Stitching in the V with Blanket Stitch


When you reach the “V” at the center of the heart applique, you will take three stitches that originate off the edge of the applique that will form a shape similar to an upside down V with a line down the center as shown. Then continue stitching as before until you reach the point. At this time take a stitch into the applique where you started and come out at the edge of the applique. The final stitch will be one that is parallel to the edge of the applique that goes down through the background at the same place you originally brought your thread up. Thread your needle through the backside of several stitches on the back of your applique square and then take a small hidden stitch to anchor your thread in place. Trim off the excess thread and admire your completed blanket stitching.

Completed Blanket Stitch


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Attaching individual pieces of fabric to a background to form a design.

Same As: Appliqué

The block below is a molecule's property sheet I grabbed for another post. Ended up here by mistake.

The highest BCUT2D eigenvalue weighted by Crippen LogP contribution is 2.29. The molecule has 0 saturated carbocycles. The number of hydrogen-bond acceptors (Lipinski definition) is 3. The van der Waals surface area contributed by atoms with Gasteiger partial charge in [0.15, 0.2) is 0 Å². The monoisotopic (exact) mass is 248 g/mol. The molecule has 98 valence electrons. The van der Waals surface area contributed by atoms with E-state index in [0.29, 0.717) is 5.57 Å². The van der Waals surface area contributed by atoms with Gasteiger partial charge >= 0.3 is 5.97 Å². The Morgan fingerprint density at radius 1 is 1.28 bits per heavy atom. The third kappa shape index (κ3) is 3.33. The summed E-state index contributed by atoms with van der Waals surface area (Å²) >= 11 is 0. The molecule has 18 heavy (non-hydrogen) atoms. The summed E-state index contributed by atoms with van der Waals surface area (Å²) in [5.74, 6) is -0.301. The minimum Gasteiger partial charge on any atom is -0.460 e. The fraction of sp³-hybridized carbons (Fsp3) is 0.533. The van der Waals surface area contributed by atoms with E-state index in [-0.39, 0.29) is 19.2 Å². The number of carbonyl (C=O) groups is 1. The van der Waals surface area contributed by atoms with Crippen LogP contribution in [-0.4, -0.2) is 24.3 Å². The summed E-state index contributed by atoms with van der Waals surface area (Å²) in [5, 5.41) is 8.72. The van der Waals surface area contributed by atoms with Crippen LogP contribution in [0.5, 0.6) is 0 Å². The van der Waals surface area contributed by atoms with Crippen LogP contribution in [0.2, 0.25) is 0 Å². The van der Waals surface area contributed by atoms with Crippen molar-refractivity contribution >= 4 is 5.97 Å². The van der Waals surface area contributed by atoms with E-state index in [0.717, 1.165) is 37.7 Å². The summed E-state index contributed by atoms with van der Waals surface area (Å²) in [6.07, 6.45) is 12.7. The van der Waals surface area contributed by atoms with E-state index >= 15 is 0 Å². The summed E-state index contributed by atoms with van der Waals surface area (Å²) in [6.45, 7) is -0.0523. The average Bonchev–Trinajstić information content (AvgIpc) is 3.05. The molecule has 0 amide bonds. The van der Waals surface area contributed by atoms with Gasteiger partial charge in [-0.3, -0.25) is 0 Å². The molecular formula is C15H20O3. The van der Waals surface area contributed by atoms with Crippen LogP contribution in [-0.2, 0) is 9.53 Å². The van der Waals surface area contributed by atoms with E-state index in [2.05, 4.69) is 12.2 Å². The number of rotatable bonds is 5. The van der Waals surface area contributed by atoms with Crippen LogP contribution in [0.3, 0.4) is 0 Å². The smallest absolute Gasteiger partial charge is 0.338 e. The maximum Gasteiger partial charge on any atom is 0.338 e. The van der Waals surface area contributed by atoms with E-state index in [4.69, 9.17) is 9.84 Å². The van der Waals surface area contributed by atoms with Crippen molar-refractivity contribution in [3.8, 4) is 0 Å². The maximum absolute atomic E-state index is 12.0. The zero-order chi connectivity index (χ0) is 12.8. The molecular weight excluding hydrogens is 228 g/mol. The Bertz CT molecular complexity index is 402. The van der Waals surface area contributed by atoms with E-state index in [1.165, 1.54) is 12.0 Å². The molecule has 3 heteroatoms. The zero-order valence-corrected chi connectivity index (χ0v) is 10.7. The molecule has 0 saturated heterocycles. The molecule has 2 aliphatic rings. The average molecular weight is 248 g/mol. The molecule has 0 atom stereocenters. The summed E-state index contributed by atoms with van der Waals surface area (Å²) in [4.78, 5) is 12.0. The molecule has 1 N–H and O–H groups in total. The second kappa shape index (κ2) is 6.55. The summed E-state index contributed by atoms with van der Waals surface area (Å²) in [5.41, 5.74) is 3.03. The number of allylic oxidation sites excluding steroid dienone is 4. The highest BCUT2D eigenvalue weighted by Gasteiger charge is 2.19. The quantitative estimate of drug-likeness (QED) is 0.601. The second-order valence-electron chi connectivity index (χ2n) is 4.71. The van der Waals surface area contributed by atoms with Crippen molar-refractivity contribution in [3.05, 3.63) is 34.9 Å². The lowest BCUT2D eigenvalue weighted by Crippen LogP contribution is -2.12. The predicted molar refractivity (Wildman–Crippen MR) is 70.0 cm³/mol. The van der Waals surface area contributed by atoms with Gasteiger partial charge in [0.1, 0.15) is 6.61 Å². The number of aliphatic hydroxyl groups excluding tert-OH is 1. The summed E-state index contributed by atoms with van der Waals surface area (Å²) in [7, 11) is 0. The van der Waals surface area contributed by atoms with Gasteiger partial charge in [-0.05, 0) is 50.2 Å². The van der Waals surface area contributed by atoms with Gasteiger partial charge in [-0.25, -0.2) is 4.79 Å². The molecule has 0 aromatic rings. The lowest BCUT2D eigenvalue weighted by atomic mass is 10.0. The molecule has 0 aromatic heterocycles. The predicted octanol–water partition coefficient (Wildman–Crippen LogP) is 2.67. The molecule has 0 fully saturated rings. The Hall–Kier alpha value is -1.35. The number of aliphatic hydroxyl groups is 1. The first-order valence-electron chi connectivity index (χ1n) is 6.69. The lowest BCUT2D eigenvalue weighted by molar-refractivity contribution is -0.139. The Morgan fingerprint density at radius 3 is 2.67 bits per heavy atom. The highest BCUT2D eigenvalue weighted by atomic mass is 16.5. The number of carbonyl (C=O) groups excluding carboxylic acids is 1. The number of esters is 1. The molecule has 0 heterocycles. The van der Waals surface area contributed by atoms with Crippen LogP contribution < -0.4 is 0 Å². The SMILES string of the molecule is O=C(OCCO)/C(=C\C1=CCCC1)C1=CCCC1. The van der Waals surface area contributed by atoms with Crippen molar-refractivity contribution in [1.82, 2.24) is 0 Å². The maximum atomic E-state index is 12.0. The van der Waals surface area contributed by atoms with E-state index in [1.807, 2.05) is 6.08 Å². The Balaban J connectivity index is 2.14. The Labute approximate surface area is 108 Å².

See Also: Freezer Paper Applique, Needleturn Applique, Machine Applique, Reverse Applique, Shadow Applique
Background Fabric
The fabric used as the background when placing Applique pieces.
This may refer to either a type of cored yarn or fabric made from it with an extra fluffy or furry texture. It may even refer to a process of making Chenille like fabric on a quilt by layering at least three fabrics (cotton, linen, silk or rayon) on top of each other, sewing lines 3/8" from each other on the BIAS onto the fabric 10 stitches per inch (or less) through all layers, cutting away the top layers of fabric (leaving the bottom most layer intact) and finally fluffing the cut fabric.
Various webs or interfacings which can be ironed onto a fabric for easier applique or to support the fabric.
The process of tying (or tacking) the layers of a quilt or comforter together with yarn knots or tacks. Thick bedcovers are often tacked instead of quilted.

Same As: Tacking